*** Disclaimer: The following in no way means to disparage the people of lower class income or who live in certain kinds of homes. It is specifically about the character of some people and speaks to the common and likely even stereotypical view of such groups of individuals. ***
Letís talk about Rob Zombie again. Specifically I want to talk about how sometimes I jokingly refer to him as the White-Trash King. I mean no disrespect in this, in fact quite the opposite. If you want down and dirty, trailer trash--with or without the trailer--lowbrow, low rent, it must be both trying and fun to be around these people, kind of characters then Zombie is your man. I mean wow. I am in awe and more than a little jealous. I feel way too clean cut and, take your pick, suburban or rural to get the kind of grasp on these kinds of characters like Zombie does. You can have your opinion as to why he has this grasp, but that's none of my business, and I'm here about other things. Now, let me give you a little background and viewing history.
I've had an influx of Rob Zombie watching over the last couple of months. I had liked "House of 1000 Corpses" from the moment the end credits rolled despite some of its obvious flaws. It took me quite a while to get around to "The Devil's Rejects" and I was floored. It was amazing. What a huge leap forward in directing--and the other aspects of the filmmaking process were also up to that standard. Then we have Zombie's "Halloween" remake. I like it. I've only seen the director's cut--go unrated discs. It really puts me in mind of the original's director cut in that it seems to carry on quite a while. The thing is that it is interesting if you are in the mood. Since I recently saw Rejects I also finally got my hands on "Halloween II"--again director's cut and unrated. Let's start with the bad news--I'll be brief, the review will be elsewhere. It has it's problems--again that will be elsewhere (sorry).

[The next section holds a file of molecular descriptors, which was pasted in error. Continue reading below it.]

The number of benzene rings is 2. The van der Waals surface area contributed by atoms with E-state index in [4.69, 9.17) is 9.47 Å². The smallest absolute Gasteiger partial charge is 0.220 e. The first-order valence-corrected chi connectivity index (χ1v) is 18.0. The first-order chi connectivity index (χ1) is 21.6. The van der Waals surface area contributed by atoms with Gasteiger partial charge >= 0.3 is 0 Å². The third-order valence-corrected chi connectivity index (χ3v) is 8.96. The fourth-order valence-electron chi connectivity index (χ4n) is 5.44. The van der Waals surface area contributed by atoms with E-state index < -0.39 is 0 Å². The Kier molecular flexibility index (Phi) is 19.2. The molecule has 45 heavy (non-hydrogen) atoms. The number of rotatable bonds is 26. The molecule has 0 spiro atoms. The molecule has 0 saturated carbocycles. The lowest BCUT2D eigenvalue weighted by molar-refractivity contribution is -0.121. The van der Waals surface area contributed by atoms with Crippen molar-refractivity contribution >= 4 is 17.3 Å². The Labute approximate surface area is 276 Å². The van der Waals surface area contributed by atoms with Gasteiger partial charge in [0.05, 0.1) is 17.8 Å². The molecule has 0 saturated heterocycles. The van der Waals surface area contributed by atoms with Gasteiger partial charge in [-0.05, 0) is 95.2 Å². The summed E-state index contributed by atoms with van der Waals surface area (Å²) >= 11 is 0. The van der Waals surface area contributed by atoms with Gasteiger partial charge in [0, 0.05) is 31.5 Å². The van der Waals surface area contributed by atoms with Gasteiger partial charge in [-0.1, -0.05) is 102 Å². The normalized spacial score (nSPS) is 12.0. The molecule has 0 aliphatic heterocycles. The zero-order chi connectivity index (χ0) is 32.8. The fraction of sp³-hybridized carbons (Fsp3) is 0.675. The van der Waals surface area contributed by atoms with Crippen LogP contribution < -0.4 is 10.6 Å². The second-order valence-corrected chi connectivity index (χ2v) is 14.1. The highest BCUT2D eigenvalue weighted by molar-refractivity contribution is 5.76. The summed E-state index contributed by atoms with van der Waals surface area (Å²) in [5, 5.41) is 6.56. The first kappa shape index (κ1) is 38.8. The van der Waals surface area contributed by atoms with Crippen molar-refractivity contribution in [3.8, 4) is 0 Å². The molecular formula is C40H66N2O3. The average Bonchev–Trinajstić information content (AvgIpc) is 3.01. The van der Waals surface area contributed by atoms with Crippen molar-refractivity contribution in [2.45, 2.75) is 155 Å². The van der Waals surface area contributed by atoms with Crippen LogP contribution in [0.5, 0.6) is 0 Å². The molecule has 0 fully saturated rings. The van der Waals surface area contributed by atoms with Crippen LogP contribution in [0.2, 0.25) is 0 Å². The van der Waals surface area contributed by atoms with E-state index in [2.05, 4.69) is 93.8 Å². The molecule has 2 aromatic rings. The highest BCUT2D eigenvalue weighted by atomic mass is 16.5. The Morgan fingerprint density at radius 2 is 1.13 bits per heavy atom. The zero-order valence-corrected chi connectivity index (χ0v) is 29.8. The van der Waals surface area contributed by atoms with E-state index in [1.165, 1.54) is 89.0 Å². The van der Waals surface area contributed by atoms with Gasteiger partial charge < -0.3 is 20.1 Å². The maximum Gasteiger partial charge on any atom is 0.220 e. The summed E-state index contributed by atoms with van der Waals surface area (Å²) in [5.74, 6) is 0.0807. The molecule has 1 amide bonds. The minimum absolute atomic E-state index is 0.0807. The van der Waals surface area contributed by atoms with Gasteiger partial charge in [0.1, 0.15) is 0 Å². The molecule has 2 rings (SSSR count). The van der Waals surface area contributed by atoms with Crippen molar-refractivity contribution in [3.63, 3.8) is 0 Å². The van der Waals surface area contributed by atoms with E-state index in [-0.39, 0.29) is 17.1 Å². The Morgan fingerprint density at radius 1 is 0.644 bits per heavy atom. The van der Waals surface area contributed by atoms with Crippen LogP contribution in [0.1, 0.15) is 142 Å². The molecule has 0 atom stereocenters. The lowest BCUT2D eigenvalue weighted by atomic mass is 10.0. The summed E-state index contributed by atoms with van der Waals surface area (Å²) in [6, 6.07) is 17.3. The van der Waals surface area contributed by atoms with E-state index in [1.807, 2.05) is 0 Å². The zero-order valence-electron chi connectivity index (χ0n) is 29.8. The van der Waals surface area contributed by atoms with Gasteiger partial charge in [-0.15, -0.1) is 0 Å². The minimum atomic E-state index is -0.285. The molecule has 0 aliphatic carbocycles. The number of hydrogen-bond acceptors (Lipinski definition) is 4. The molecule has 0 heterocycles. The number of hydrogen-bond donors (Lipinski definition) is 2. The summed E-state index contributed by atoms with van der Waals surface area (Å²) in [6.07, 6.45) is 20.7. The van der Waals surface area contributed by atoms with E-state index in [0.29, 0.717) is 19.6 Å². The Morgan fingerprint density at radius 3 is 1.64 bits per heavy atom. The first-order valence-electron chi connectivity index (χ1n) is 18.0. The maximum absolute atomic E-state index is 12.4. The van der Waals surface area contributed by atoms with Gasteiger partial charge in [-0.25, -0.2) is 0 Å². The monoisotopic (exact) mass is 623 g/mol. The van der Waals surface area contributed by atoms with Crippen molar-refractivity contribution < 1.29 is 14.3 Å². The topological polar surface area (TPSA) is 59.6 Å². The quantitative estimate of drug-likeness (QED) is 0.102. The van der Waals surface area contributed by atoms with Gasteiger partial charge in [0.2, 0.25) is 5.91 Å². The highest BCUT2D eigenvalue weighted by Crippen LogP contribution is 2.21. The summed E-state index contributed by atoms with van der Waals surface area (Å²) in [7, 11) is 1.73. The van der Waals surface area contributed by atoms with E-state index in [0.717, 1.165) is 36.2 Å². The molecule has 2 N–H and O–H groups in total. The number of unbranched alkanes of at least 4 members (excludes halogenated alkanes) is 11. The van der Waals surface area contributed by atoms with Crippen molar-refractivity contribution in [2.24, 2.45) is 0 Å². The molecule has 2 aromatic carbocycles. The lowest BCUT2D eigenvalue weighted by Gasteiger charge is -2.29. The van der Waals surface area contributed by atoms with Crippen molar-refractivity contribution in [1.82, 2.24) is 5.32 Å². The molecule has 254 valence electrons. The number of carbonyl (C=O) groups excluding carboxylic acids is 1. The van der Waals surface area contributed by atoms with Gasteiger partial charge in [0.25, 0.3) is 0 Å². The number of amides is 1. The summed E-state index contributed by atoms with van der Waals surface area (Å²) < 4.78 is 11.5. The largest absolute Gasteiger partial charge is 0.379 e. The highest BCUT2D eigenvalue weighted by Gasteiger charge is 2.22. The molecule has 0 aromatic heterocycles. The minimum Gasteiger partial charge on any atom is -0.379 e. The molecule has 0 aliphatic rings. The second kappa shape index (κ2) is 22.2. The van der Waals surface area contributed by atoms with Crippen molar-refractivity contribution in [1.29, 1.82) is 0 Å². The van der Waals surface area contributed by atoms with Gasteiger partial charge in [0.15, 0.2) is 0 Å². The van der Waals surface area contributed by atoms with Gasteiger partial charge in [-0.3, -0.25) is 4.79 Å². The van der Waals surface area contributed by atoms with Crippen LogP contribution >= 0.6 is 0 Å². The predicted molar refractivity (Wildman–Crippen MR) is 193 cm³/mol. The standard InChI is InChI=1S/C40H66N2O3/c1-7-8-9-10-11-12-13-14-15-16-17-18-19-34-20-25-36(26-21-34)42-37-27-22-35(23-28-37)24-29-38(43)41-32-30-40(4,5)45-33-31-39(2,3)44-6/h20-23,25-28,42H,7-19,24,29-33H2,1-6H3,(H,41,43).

Back to the characters. These trashy characters aren't just everything I described in the first paragraph. Those people aren't all that bad. There is a subset among them though, that you might say are equal in roughness, more kindly unpolishedness perhaps, morally as they are in the more obvious attributes. This more rotten core will stab you as soon as look at you, smack their kids and spouses around (yes, by no means limited to the trash demographic), and attack the authorities when they come to take away their right to be beaten. As with any group, the two kinds mix freely making it harder to spot the villains, and adding complexity to dealing with them for both the author and any characters from the outside. Now, with this look at these types of characters in hand, we can take a look at how they affect the horror in any given story or movie.
Music: Deep Unknown by Stratovarius and These Colours Don't Run by Iron Maiden.